Zika virus is a neurotropic infection that is associated with a host of health challenges among congenitally infected children, including microcephaly, seizures, impaired hearing and vision, and severe motor impairment (Satterfield-Nash et al., 2017). The 2015–2016 Zika virus outbreak in Brazil raised concern among clinicians and the public about the long-term health and development of children born with congenital Zika infection (Porter & Mimm, 2017). The Brazilian Ministry of Health and the U.S. Centers for Disease Control and Prevention collaborated on the Zika Outcomes and Development in Infants and Children (ZODIAC) investigation. The ZODIAC investigation was an effort to describe children conceived during the 2015–2016 outbreak with laboratory and/or clinical evidence of congenital Zika infection in the Paraíba (Macroregions 1 and 2) and Ceará states in Brazil.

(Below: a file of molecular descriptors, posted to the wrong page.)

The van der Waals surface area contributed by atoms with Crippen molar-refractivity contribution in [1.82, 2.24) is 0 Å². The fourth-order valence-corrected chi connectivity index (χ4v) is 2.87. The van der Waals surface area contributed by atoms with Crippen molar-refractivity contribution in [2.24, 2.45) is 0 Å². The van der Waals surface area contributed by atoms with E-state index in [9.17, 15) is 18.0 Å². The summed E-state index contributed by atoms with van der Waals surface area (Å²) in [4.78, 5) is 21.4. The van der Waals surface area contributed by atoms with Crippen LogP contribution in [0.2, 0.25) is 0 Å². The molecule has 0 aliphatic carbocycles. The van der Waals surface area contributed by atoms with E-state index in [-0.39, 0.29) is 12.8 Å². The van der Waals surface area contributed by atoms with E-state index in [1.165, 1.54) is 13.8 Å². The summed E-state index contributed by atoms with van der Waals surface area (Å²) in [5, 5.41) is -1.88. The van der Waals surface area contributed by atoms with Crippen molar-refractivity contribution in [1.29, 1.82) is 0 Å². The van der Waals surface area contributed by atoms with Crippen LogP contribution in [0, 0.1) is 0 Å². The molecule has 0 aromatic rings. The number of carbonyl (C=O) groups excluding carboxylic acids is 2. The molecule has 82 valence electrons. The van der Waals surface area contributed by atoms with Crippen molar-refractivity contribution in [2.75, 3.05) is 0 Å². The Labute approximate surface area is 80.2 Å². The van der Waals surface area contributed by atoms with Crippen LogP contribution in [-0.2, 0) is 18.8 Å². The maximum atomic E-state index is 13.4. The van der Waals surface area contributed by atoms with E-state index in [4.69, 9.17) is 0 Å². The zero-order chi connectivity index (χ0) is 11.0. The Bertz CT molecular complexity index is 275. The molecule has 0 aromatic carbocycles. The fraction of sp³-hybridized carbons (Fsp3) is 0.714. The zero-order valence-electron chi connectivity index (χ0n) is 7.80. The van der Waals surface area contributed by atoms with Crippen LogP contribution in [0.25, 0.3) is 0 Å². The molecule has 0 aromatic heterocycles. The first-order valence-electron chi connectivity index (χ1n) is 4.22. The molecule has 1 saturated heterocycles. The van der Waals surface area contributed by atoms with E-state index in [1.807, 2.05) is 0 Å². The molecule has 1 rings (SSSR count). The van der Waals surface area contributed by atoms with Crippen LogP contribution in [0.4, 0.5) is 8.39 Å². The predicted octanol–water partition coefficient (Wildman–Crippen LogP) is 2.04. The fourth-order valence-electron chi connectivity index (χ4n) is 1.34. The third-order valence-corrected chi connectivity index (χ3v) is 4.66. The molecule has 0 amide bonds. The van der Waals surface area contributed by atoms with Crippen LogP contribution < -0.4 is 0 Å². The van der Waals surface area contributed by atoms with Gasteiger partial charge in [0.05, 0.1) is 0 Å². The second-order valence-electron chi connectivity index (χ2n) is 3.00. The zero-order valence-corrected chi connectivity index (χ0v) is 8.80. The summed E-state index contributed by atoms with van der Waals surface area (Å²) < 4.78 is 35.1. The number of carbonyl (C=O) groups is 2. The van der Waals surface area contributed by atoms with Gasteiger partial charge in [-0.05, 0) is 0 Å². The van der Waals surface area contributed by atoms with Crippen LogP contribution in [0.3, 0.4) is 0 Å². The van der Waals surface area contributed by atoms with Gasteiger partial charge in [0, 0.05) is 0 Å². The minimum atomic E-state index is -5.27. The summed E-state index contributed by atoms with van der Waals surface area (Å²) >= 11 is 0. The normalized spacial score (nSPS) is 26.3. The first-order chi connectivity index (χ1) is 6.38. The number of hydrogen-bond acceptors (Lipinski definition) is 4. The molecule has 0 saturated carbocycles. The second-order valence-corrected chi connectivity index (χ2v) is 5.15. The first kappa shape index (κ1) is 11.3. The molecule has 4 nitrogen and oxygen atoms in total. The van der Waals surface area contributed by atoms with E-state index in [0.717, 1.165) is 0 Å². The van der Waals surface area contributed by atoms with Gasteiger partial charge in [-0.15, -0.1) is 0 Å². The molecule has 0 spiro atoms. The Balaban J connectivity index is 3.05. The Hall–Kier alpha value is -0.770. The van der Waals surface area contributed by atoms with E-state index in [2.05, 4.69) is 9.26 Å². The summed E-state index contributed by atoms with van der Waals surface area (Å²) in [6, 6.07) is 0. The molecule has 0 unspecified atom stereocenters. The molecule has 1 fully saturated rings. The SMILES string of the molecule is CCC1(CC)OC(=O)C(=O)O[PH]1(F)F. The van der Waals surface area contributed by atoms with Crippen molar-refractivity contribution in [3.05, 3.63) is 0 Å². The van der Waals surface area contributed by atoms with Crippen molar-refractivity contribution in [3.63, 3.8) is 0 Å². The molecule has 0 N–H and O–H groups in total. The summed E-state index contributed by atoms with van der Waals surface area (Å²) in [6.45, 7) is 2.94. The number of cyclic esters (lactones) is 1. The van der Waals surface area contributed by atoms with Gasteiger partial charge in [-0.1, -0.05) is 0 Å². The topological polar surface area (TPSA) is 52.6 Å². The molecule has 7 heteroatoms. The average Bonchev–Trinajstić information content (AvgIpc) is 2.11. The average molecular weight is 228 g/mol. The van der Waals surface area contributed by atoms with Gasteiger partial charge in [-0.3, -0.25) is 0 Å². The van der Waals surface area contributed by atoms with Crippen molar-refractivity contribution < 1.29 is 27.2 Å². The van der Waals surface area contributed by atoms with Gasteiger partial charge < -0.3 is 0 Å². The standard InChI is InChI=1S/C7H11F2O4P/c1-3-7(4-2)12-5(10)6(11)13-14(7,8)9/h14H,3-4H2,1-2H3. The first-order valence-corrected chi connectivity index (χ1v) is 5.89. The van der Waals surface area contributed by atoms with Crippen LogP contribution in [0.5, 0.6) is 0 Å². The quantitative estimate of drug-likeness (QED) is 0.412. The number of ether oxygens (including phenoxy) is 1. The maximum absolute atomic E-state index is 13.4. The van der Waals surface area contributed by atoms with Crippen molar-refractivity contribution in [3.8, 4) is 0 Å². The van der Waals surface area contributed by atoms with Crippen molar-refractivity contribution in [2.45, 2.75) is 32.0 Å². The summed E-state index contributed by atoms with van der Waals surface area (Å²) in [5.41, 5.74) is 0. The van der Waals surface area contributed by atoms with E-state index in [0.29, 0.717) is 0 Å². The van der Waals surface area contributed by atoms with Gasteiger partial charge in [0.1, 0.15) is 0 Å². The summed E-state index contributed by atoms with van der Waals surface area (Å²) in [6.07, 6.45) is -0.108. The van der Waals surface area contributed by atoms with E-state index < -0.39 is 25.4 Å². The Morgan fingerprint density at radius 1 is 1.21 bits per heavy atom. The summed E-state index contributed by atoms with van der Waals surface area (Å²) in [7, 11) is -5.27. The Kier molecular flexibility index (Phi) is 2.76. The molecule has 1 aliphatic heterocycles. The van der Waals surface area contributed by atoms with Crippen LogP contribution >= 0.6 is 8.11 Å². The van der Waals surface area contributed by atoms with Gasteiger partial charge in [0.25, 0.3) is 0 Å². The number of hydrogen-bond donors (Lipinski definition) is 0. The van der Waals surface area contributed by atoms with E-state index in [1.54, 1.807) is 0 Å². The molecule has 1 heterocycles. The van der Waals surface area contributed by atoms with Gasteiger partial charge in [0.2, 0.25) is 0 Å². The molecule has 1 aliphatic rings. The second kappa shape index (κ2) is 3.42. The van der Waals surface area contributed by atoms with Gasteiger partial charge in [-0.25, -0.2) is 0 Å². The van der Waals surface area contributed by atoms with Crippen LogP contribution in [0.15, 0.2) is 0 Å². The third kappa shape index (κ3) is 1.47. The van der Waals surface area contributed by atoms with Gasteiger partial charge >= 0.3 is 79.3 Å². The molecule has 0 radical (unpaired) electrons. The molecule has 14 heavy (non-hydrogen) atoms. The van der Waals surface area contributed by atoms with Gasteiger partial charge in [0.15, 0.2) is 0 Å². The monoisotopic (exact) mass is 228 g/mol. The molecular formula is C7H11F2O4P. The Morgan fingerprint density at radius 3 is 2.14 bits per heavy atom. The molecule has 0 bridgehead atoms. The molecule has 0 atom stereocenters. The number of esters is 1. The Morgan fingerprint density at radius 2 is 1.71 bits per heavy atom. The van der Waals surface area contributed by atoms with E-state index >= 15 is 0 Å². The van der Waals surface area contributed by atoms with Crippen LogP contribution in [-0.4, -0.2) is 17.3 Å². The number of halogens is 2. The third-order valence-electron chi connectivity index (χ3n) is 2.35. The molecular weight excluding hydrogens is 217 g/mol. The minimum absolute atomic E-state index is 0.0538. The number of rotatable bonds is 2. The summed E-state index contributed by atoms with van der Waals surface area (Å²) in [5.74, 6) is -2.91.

The ZODIAC investigation followed a previous case-control study in Brazil and aimed to assess the long-term health and development of children with evidence of congenital Zika virus infection. The investigators recruited 150 families of children aged 15–26 months who had laboratory and/or clinical evidence of congenital Zika infection, or a blood specimen from birth available for Zika virus testing. Laboratory evidence was defined by serologic evidence that indicated either confirmed or probable infection, and clinical evidence was defined by head circumference and length measurements that indicated microcephaly, small size, or disproportionate size for gestational age and sex (Krow-Lucal et al., 2018). The children had either participated in (1) the 2016 case-control study, n = 121 (Krow-Lucal et al., 2018) or (2) had been reported to Registro de Eventos em Saúde Pública—Microcefalia, the national microcephaly registry for Brazil, and were participants in a previous clinical case series in Ceará, n = 29.